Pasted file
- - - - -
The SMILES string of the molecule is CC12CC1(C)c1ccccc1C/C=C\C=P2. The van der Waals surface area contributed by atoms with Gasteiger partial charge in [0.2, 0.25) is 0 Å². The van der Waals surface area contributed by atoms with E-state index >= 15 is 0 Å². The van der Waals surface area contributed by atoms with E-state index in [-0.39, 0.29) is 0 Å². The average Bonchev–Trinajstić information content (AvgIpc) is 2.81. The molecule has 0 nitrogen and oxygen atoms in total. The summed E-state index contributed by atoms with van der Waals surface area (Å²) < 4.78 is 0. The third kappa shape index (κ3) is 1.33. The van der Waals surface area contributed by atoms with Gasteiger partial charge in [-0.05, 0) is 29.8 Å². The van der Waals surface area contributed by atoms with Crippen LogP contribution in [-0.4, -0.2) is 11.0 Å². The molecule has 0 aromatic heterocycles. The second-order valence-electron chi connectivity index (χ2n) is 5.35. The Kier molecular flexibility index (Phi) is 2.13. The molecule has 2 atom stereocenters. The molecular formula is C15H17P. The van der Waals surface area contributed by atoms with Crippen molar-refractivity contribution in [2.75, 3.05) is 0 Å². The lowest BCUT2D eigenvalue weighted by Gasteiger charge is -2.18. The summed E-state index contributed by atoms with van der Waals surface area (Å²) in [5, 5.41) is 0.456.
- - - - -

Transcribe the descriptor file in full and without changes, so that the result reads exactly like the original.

The SMILES string of the molecule is CC12CC1(C)c1ccccc1C/C=C\C=P2. The van der Waals surface area contributed by atoms with Gasteiger partial charge in [0.2, 0.25) is 0 Å². The van der Waals surface area contributed by atoms with E-state index >= 15 is 0 Å². The van der Waals surface area contributed by atoms with E-state index in [-0.39, 0.29) is 0 Å². The average Bonchev–Trinajstić information content (AvgIpc) is 2.81. The molecule has 0 nitrogen and oxygen atoms in total. The summed E-state index contributed by atoms with van der Waals surface area (Å²) < 4.78 is 0. The third kappa shape index (κ3) is 1.33. The van der Waals surface area contributed by atoms with Gasteiger partial charge in [-0.05, 0) is 29.8 Å². The van der Waals surface area contributed by atoms with Crippen LogP contribution in [-0.4, -0.2) is 11.0 Å². The molecule has 0 aromatic heterocycles. The second-order valence-electron chi connectivity index (χ2n) is 5.35. The Kier molecular flexibility index (Phi) is 2.13. The molecule has 2 atom stereocenters. The molecular formula is C15H17P. The van der Waals surface area contributed by atoms with Crippen molar-refractivity contribution in [2.75, 3.05) is 0 Å². The lowest BCUT2D eigenvalue weighted by Gasteiger charge is -2.18. The summed E-state index contributed by atoms with van der Waals surface area (Å²) in [5, 5.41) is 0.456.